banking and finance ENSight | 17 January 2018

Introduction of the in duplum rule in Rwanda

by Dieudonné Nzafashwanayo

The third quarter of 2017 saw a number of changes in the regulatory framework of the Rwandan financial sector, the most significant of which included a change in the law governing the regulator of the financial sector (the National Bank of Rwanda) and the enactment of the New Banking Act governing the organisation of banking, both of which were gazetted in October 2017. The New Banking Act brought about many changes, but one that will affect banking business most significantly, particularly in the lending market, is the introduction of the in duplum rule. 

In duplum directly translates to “double the amount”, but in law the in duplum rule provides that arrear interest ceases to accrue once the sum of the unpaid (accrued) interest equals the amount of capital outstanding at the time (and not the amount of capital originally advanced). To illustrate the in duplum rule, if someone borrows RWF5-million and had already repaid RWF3-million, under the in duplum rule, the cap of interest to be paid at the time of recovery is RWF2-million ie, the borrower’s total obligations cannot be more than RWF4-million.

This rule, which is based on South African common law and has its roots in ancient Roman and Dutch law, was previously unknown to the Rwandan lending market and is now expressly provided for under article 112 of the New Banking Act, where it states that: 

“A bank is limited in what it may recover from a debtor with respect to a nonperforming loan to the following maximum amount: (1) the unpaid balance of the principal when the loan becomes nonperforming; (2) interests, in accordance with the contract between the debtor and a bank, not exceeding the principal owed when the loan becomes nonperforming; (3) expenses incurred in the recovery of any amounts owed by the debtor.”

Although the in duplum rule is very new in the Rwandan legal system and is yet to be interpreted by Rwandan courts, its introduction will certainly work well for borrowers who have at times in the past had to pay three times or more the principal originally advanced. The rule, therefore, enhances borrowers’ protection from potential exploitation by banks.

The New Banking Act also sends a strong message to lenders who delay in recovering non-performing loans by enforcing their security and end up recovering more than twice the outstanding principal from borrowers.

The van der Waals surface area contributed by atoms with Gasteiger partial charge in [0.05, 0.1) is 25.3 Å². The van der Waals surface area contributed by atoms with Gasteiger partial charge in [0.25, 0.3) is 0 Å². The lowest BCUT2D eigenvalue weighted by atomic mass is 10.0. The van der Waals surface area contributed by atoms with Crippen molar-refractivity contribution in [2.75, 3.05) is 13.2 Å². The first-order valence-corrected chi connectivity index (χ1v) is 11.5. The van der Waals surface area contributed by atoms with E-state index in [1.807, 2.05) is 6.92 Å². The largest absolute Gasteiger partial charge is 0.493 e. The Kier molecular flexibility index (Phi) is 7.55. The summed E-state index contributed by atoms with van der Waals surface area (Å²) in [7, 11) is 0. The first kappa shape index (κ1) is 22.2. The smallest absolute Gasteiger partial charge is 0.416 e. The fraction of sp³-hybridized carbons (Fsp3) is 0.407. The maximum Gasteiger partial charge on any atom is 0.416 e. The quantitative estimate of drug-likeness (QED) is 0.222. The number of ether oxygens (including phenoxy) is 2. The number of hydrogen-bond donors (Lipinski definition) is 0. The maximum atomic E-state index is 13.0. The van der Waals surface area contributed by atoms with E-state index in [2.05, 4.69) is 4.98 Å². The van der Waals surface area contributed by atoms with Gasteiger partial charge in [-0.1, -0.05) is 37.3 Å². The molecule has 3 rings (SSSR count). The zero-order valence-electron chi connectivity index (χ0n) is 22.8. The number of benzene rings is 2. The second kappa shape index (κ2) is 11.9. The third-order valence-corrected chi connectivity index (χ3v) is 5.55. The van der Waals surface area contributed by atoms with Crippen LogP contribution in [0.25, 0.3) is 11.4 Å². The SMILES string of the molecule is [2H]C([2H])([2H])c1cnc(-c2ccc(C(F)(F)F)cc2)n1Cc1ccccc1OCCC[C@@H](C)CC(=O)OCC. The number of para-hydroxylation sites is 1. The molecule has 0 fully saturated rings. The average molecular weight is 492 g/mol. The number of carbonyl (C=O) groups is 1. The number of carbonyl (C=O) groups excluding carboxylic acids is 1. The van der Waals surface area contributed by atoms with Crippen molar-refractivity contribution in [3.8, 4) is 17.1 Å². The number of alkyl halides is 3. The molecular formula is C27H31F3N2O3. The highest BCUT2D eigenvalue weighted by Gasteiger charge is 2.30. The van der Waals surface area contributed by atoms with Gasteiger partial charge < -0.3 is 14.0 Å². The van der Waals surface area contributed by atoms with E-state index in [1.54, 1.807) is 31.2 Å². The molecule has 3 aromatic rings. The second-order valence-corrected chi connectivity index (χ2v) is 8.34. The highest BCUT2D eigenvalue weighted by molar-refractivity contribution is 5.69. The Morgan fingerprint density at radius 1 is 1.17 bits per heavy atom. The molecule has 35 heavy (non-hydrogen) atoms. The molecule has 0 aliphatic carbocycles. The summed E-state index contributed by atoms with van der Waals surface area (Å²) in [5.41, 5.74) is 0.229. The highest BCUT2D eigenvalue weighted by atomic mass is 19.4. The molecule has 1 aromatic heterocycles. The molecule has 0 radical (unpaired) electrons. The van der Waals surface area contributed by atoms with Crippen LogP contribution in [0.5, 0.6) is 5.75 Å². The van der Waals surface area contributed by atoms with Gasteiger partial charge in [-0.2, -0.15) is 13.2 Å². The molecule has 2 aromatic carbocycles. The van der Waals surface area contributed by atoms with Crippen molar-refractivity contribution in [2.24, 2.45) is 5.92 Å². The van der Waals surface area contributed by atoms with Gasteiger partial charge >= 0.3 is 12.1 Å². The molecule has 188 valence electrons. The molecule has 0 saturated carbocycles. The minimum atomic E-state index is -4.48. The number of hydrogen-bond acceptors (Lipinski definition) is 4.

Lenders must now take into consideration the in duplum rule when structuring their funding transactions. For instance, when funding transactions are structured such that the loans (principal and interest) will only become repayable after some time, during which period interest accrues on a compounded basis, it may happen that the aggregate accrued and unpaid interest reaches the amount of the unpaid capital. At this point, in accordance with the New Banking Act, interest would cease to accrue. 

Reviewed by Désiré Kamanzi, head of ENSafrica in Rwanda.

 

Dieudonné Nzafashwanayo

ENSafrica Rwanda | associate
dnzafashwanayo@ENSafrica.com
cell: +250 733 300 305

add to Outlook contacts

print



No information provided herein may in any way be construed as legal advice from ENSafrica and/or any of its personnel. Professional advice must be sought from ENSafrica before any action is taken based on the information provided herein, and consent must be obtained from ENSafrica before the information provided herein is reproduced in any way. ENSafrica disclaims any responsibility for positions taken without due consultation and/or information reproduced without due consent, and no person shall have any claim of any nature whatsoever arising out of, or in connection with, the information provided herein against ENSafrica and/or any of its personnel. Any values, such as currency (and their indicators), and/or dates provided herein are indicative and for information purposes only, and ENSafrica does not warrant the correctness, completeness or accuracy of the information provided herein in any way.

 

feedback

Please fill in the form below to send us any queries, requests, feedback, suggestions - we'd love to hear from you:
 *
 *
 *
 *
 

 

latest news

 

our awards

African Legal Awards Chambers and Partners Rankings DealMakers Awards Global Competition Review 100 (GCR100) Rankings IAM Patent 1000 Rankings IFLR1000 Rankings International Tax Review (ITR) Rankings Legal 500 Rankings Managing Intellectual Property (MIP) Rankings World Trademark Review 1000 (WTR 1000) Rankings
info@ENSafrica.com | level 2 BBBEE rating (South Africa)